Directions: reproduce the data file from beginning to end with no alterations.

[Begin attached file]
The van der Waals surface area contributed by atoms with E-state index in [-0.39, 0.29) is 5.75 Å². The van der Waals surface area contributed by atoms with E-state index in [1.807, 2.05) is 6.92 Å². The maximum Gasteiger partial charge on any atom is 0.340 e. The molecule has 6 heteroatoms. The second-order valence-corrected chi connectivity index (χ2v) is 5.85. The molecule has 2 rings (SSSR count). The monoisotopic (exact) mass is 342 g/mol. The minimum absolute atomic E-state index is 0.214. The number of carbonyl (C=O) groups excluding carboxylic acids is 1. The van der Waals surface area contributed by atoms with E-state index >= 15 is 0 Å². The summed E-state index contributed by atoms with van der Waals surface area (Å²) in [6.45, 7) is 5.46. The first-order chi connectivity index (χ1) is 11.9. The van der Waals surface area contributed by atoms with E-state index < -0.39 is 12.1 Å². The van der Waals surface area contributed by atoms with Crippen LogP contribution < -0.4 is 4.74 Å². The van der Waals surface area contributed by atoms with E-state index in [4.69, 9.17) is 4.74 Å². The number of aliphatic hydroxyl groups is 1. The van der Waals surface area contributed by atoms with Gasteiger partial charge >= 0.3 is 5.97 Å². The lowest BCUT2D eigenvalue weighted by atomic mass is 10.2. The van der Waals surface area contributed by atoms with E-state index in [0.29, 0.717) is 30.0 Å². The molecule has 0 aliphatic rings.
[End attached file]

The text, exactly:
The van der Waals surface area contributed by atoms with E-state index in [-0.39, 0.29) is 5.75 Å². The van der Waals surface area contributed by atoms with E-state index in [1.807, 2.05) is 6.92 Å². The maximum Gasteiger partial charge on any atom is 0.340 e. The molecule has 6 heteroatoms. The second-order valence-corrected chi connectivity index (χ2v) is 5.85. The molecule has 2 rings (SSSR count). The monoisotopic (exact) mass is 342 g/mol. The minimum absolute atomic E-state index is 0.214. The number of carbonyl (C=O) groups excluding carboxylic acids is 1. The van der Waals surface area contributed by atoms with E-state index >= 15 is 0 Å². The summed E-state index contributed by atoms with van der Waals surface area (Å²) in [6.45, 7) is 5.46. The first-order chi connectivity index (χ1) is 11.9. The van der Waals surface area contributed by atoms with E-state index < -0.39 is 12.1 Å². The van der Waals surface area contributed by atoms with Crippen LogP contribution < -0.4 is 4.74 Å². The van der Waals surface area contributed by atoms with E-state index in [4.69, 9.17) is 4.74 Å². The number of aliphatic hydroxyl groups is 1. The van der Waals surface area contributed by atoms with Gasteiger partial charge >= 0.3 is 5.97 Å². The lowest BCUT2D eigenvalue weighted by atomic mass is 10.2. The van der Waals surface area contributed by atoms with E-state index in [0.29, 0.717) is 30.0 Å². The molecule has 0 aliphatic rings.